From about 6.5 thousand miles, Josh West, a London Bus Driver, travelled around 18 hours going to Manila to see what it’s like to be an ordinary jeepney driver and experience one of the most shocking and dangerous conditions of the planet.
|Philippine Jeepneys: A hybrid of the American World War 2 vehicle|
One of the UK’s well-followed TV giant BBC 2, featured yesterday a documentary of Mr Rogelio Castro, a jeepney driver, who feeds a family of eight and is able to build his own humble shelter through his daily savings in the crowded San Andres Bukid,. But, he still dreams to send his children to good school in college, to secure a much better life in the future. He met Josh West, a valiant bus driver from London who got the shock of his life to realize the unpleasant condition of Filipino squatters and the kind of life they are going through.
The TV documentary called its show ‘The Toughest Place to be a Bus Driver’, considered Manila a contrast of poverty and wealth, showing the sea of rubbish floating on a very filthy river opposite the skyscrapers of Makati central district. The gap between the rich and poor is one of the worst in the world. Whilst the rich enjoyed the luxury of life, the poorest among the poor work the hardest to have something to eat.
It was a bit funny though that the British man, in all honesty, expected a bigger bus when he arrived only to find out, with wide embarrassment, that he was actually going to experience to drive a jeepney that Rogelio owned. Well technically, the Pinoy jeepney is a hi-breed of a World War II American bus and has ever since become a symbol of Filipino transportation. Jeepneys are all over the country and are one of the popular methods for public transports next to tricycles.
Josh was truthfully not pleased about the cruel condition on the road, and much more not happy about the humiliating situation of the many people he met in 10 days. But for the poor Filipinos working more than 12 hours a day, it is the best they can have, the most decent source of living. Watching it was so demeaning, not because I am ashamed of my country, but because in my mind, it would truly take a long time to restore a country broken not only politics and corruption, but also indiscipline and social injustice.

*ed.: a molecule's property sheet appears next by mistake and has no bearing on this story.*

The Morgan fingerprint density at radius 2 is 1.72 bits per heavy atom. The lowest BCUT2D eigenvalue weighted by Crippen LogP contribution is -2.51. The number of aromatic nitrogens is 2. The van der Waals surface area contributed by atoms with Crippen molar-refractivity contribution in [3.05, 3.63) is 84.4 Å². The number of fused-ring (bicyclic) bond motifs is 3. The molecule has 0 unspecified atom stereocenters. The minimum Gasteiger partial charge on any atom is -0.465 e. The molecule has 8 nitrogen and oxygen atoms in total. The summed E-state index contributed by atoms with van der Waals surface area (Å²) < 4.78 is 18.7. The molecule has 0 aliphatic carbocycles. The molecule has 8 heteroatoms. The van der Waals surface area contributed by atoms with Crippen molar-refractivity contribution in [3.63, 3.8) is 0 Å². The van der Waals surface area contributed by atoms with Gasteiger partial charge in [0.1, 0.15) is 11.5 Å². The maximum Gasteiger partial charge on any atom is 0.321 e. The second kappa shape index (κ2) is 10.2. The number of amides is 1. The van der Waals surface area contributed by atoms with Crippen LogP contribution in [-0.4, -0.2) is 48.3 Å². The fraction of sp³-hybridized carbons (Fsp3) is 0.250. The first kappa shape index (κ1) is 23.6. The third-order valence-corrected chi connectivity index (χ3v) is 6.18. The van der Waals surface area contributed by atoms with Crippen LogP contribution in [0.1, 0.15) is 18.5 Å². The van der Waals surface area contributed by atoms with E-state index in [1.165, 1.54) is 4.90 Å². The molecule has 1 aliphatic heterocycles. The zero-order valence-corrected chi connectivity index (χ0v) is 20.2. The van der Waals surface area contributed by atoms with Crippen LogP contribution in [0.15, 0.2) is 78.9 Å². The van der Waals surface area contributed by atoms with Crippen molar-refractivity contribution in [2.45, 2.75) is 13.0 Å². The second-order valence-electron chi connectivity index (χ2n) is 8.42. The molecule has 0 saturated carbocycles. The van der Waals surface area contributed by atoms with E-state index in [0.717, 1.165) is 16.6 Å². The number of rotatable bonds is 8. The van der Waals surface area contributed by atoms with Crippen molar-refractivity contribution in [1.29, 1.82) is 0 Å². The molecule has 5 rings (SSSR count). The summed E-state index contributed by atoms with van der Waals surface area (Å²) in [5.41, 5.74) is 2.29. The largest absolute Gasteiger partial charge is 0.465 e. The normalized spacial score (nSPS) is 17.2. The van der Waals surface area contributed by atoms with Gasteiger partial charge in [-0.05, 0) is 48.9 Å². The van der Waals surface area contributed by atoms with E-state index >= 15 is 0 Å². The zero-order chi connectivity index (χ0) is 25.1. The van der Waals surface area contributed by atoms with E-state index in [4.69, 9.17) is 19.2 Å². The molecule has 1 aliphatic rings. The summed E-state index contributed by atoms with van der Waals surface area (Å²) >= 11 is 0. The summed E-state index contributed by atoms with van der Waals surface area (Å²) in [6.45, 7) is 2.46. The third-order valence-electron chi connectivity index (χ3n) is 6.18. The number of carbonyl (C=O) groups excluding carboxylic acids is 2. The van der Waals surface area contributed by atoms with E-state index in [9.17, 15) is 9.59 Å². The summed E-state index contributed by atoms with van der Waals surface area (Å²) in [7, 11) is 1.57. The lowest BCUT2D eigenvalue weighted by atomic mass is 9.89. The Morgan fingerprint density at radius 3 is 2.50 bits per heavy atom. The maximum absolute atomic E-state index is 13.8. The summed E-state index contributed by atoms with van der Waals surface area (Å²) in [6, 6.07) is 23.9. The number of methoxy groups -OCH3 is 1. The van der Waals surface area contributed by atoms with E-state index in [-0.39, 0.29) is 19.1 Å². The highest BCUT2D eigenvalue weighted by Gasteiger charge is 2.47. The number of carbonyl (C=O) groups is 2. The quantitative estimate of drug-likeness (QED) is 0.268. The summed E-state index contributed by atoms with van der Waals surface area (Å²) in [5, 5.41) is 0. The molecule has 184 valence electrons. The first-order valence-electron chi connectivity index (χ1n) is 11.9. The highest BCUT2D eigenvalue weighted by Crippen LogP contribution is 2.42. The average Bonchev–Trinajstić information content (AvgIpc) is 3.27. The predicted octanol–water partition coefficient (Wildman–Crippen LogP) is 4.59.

The Philippines is generally a beautiful country, long stretch of white beaches, beautiful mountain ranges, abundance in natural resources, and a vast agricultural land that could have make it a tiger country if only its resorces are used properly and appropriately to propel the economy.
|The beautiful Pearl Farm of Davao, Philippines|
To my mind, it is still not too late to create a paradigm shift to development. That instead of dreaming to become a highly industrialized country in the Southeast Asia (a vision by former President Ramos), why not develop it into becoming an agriculturally advanced nation and encouraged its citizens to become partners in agricultural revolution.
Thailand remained strong in its farming programs and therefore food is not a serious problem Vietnam which was considered an economic duckling 20 years ago has now put itself in the most progressive countries of Asia. Malaysia which maintains a balance in countryside development and urban development continues to reap good harvest and benefited its economy and people. The Philippines on the other hand has to import agricultural products and livestocks and degradingly lost its glory to having the best agricultural scientists some 30 to 40 years ago.
|Paradise Island Resort of Davao, Philippines|
But again, it is never too late. If the programs of government must change, it should shift focus, it should shift its attention to the agricultural potential of the rural communities, it should depart from the vision of highly industrialized country. Otherwise and sadly, poverty is a tough drive to alleviate, and a progressive Philippines would be the toughest way to drive.